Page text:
Flowers for Pollinators: 2018 Update
By: Julie Weisenhorn
Associate Extension Professor
Department of Horticultural Science
Planting for pollinator health is on every gardener’s mind these days. But in all the talk about pollinators, little is said about annual flowers. While there’s lots of research on how native plants help pollinators, there’s not much on the interaction of pollinators and annual flowers. Favorites of gardeners, they just didn’t get much notice by entomologists and native plant purists. We thought they needed to be looked at more closely and started pollinator counts on selected varieties of annual flowers popular with gardeners in the retail garden center and online. As we like to say, “Gardeners love them, but do the bees?”
Why are annual flowers such a big deal? For one, they are popular with consumers as annual plants comprise $2.3 billion of US horticultural crop sales. Many people want to do their part to help pollinators, but for various reasons, they may only have space for annual plantings:. Some gardeners like the diversity of mixing annuals with perennial flowers, shrubs and trees. There are also claims about annuals that we wanted to test: "they will be a-buzzin' with bees".
So I set out to study whether pollinators are attracted to annual flowers with features that attract pollinating insects. Thirty varieties of annual flowers were selected and trialed to see how many and what kinds of pollinating insects visit them. Flowers were selected based on characteristics known for attracting insects such as patterns, colors, size, and flower form, and volunteers and staff observe and collect data on the numbers and types of insects - bees, butterflies, flies, moths, beetles, wasps, etc. - that visit our flowers over the growing season. My ultimate goal is to be able to provide annual flower selection guides to citizens who want to grow annuals that attract and provide for pollinators in their landscapes. I am also working with artist Ursula Hargens on a creative and artistic way to communicate this information.
I am in my second year of the 30 variety study. To-date, data is still being compiled from 2018. Some noticeable points of interest: (1) Bloom time of annuals: Some have very long bloom times, others much shorter, and understanding this allows the gardener to stagger plantings while providing pollinator attractive varieties; (2) different sites are prone to different pollinators attracted to the same flowers: in 2017, bumble bees were most present at the Farm, flies at the U horticulture display garden in Morris, and honey bees at the U horticulture display garden on the St. Paul campus.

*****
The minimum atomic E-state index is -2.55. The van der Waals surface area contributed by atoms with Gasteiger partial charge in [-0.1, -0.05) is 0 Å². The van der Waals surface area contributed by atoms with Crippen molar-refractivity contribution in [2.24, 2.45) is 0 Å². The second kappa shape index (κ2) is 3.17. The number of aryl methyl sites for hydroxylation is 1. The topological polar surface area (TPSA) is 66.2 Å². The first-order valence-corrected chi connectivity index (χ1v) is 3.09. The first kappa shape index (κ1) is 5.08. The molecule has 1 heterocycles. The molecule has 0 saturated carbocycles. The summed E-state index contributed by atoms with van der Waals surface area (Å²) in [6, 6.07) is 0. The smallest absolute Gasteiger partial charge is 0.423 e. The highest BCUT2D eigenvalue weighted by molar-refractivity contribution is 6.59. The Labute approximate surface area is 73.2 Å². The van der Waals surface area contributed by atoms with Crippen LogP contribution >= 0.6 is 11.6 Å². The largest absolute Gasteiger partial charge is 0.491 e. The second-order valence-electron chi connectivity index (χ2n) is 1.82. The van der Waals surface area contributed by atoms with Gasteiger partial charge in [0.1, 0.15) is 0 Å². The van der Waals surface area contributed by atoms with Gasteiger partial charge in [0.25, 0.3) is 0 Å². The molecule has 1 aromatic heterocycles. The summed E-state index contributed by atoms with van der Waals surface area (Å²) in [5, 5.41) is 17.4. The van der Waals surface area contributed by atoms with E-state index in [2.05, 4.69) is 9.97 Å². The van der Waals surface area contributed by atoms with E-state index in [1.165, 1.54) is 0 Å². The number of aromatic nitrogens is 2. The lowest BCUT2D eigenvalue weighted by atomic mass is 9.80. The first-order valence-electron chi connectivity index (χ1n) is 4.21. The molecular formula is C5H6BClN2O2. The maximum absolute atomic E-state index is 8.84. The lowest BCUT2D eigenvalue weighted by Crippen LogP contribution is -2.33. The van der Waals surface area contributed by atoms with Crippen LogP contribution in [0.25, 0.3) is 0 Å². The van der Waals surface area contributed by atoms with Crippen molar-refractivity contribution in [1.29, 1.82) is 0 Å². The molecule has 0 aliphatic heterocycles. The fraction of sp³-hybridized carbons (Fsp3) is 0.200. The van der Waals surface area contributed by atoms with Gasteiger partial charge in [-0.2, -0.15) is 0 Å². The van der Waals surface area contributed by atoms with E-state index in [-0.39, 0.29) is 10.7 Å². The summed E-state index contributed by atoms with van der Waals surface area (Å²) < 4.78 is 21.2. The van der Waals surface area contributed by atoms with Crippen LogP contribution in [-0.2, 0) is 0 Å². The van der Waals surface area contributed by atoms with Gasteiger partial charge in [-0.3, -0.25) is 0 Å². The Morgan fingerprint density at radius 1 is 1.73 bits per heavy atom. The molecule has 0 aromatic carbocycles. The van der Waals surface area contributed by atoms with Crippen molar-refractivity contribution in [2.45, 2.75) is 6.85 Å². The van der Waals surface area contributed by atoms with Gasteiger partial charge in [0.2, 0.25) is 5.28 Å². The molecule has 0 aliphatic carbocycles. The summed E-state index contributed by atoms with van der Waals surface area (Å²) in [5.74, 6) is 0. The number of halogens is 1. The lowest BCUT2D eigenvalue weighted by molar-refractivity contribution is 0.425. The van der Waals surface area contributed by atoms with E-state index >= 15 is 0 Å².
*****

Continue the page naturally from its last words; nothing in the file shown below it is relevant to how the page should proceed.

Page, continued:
This project has produced a tangential project called Pollinators for Food where I try to answer the question "Will pollinator-attractive plants result in higher yields" - even if the crop doesn't depend on insects for pollination? The hypothesis is yes. This past year, I and Master Gardener volunteers tested this hypothesis by planting 36 'Ace' bell pepper plants (wind-pollinated) near three of the Flowers for Pollinators leading varieties. We left 18 plants open to pollination and excluded the remaining 18 using a mesh so that pollinators would not be able to reach them. I chose the annual flower varieties based on their continuous season-long bloom and attractiveness to all bees (honey, bumble and other natives) on some level. Peppers from each sector - open and excluded - were harvested as they began to ripen indicating they had reached their mature size, weight and seed count. We counted, weighed and measured the peppers and weighed the seeds. We are still compiling the data at this time.
I would like to combine these two studies by planting top attractive annual flowers from Flowers for Pollinators along with 72 peppers - half open and half excluded from pollinators. I'd like also to analyze the flower features and reach into the lineage of the top performers to see if their relatives are also attractive. Could we possibly say all Helenium are attractive to pollinators and why? I'd like to know!